I welcome today’s announcement. The cabinet secretary is a late convert to something that I have been calling for him to do for some time. If he is genuinely in favour of public ownership, why has he not ended the Serco Caledonian sleeper franchise and used the powers that he holds to run those services through an operator of last resort, in the way that he has done for the Abellio ScotRail franchise?

We have taken the decision in this way because of the end of the Abellio ScotRail contract in March 2022. Following the change in contract for the ScotRail services, we will review the existing franchise arrangements that we have in place for the Caledonian sleeper.

I very much hope that we now have Colin Smyth on board and that he accepts that there should be full devolution of rail powers to Scotland and not the approach that has been taken previously, whereby Network Rail remains a UK body and rail powers are centralised in London. Instead, to allow us to make decisions in the interests of the people who use Scotland’s rail network, all aspects of our rail services should be devolved to the Scottish Parliament.

I very much welcome the cabinet secretary’s announcement. However, will he clarify what the implications will be for the promised improvements to the Fife circle, which is an issue of particular interest to my Cowdenbeath constituents?

Annabelle Ewing raises a good point. As a result of moving ScotRail services into public ownership, the investment in Fife will continue. For example, our investment in the reopening of the Levenmouth line will continue; that work has already started. Annabelle Ewing will be aware that, in the phase 1 report of the second strategic transport projects review process, I set out the partial electrification of the Fife circle, alongside the use of battery electric trains, to improve not only the environmental aspects of services but punctuality and the quality of the rolling stock, all of which will benefit people in Fife. That investment will continue with the move into public ownership of ScotRail.

I warmly welcome the cabinet secretary’s statement. We support the full devolution of rail powers. The cabinet secretary said that he would allow the trade unions to make representations. Rather than the trade unions responding to decisions that have already been taken, will he ensure that they are round the table shaping the new service?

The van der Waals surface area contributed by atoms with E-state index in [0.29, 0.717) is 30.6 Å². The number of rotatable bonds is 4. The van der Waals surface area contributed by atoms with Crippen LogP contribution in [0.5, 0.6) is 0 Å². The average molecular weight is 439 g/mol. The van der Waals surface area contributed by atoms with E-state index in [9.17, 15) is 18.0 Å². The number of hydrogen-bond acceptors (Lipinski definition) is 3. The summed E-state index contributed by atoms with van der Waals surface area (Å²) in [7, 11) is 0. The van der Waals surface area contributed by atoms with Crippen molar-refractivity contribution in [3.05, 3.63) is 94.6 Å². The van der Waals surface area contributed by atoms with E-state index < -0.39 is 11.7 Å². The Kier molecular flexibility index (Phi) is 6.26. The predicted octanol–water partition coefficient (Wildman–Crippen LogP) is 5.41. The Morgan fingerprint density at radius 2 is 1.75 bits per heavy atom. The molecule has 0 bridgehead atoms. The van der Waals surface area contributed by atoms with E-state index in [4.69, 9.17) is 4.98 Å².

I recognise John Finnie’s long-standing interest in the matter and his shared view of the need to have a publicly controlled integrated rail network in Scotland. I will ensure that the trade unions are part of the process in taking forward the change to public ownership of ScotRail services.

This might be the final opportunity that I have to respond to my colleague John Finnie before he retires from the Parliament. I wish him well for the future. Throughout the years, I have always enjoyed our engagement across the chamber and in committees.

[Inaudible.]—privatisation is the “poll tax on wheels”—[Inaudible.]—a Conservative MP over 25 years ago. It is about time that the Conservatives finally listened to his advice. As passenger numbers were in decline before the pandemic, how will the new model help to integrate different modes of transport and make public transport more attractive?

Cabinet secretary, did you get most of that?

I think that I got most of the latter part of Mr Rennie’s question.

Passenger numbers on our rail network have been increasing, largely because of the expansion of services, opening of additional routes and expansion of timetables. We have seen that growth over a number of years; we want to build on it and to maintain it as we come out of the pandemic. A key part of that will be in making sure that we have a range of products to help to incentivise commuters back on to our rail network, when they are able to use it—as they return to their places of work and as we ease the restrictions. I assure the member that I am keen to make sure that passengers return to our rail network in the numbers that were there prior to the pandemic and that we will be considering all the measures that we can put in place in order for that to happen.

Will the cabinet secretary expand on the limitations that arise from the network not being 100 per cent accountable to Scottish ministers, such as across my South Scotland region, in which the Stranraer to Ayr and Dumfries to Glasgow lines are owned by Network Rail?